The U.S. Federal Reserve could be competing with commercial banks due to a facility called the “overnight reverse repurchase agreement facility,” which has currently drawn in more than $2 trillion in deposits. According to analysts, this has affected bank deposits, as investors run to grab the higher yields it offers compared to traditional banks.
The Federal Reserve ‘Reverse Repo’ Facility Is Affecting Banks’ Deposits, According to Analysts
The recent banking crisis has made people worried about the security of the U.S. banking system, and while at a high level, some are still determining the causes that led to the fall of Silvergate, Signature, and Silicon Valley Bank, there is another phenomenon that is affecting the health of this system.
The “overnight reverse repurchase agreement facility,” or reverse repo, as it is commonly referred to, allows money market funds, which are investment vehicles known to invest in low-risk instruments, to park money with the U.S. Federal Reserve while earning greater interest than what commercial banks offer.
The facility, which was introduced back in 2013 by the Federal Reserve as a backstop for a possible shortage of low-risk investment options in the market, finished last month with $2.3 trillion in funds, down from a record number of $2.5 trillion reached in December 30, 2022, per numbers of the St. Louis Fed.
Analysts have stated that the availability of this instrument is causing flight-to-quality flows away from bank deposits, which have come down by almost $126 million in the weeks following the bank crisis, marking the biggest drop since June 2021. The Bank Policy Institute (BPI), a research membership group for U.S. banks, stated:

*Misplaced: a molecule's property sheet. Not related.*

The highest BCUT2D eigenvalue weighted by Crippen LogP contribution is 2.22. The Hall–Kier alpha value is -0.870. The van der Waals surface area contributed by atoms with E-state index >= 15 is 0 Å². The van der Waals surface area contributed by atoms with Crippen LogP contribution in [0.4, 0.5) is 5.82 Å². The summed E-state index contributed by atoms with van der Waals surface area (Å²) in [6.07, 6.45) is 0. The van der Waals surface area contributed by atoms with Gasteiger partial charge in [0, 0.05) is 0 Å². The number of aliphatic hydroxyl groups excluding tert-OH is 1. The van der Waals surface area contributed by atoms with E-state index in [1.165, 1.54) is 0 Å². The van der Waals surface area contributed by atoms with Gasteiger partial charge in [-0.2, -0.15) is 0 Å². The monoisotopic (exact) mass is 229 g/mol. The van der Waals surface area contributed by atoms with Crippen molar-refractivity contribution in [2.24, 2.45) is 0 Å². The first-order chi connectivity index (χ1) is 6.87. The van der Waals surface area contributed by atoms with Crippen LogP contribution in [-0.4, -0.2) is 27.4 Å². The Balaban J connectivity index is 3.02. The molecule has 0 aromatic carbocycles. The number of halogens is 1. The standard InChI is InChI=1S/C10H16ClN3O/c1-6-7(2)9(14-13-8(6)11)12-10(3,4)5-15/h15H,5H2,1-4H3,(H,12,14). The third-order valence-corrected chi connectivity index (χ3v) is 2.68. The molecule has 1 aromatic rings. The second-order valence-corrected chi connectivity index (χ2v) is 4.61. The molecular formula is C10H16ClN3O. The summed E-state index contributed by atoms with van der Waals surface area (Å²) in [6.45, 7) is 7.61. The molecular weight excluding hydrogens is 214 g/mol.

While money funds also invest in Treasury bills, when they pile into bills, bill yields call, reducing their attractiveness. It is only the reverse repo with its yields that is insensitive to supply and demand, that serves as a black hole for bank deposits.
Proposed Solutions to the Issue
This “black hole,” as the BPI called it, has a relatively simple solution, according to some. According to an article from Axios, this is a problem of returns, as the banks are not competing with the Federal Reserve, offering fewer yields, and ones not as attractive to investors. Neil Irwin, chief economic correspondent at Axios stated:
The sucking sound of money leaving banks would not be so loud if they paid more competitive returns.
The function of the reverse repo facility has already been criticized during quantitative tightening, with the BPI stating that it has “lost its purpose.” For the banking group, the solution involves a change in the inner workings of the mechanism, with the federal reserve diminishing the returns it offers. It stated:
To reverse the giant sucking of the reverse repo, all the Fed need do is lower the interest rate it pays.
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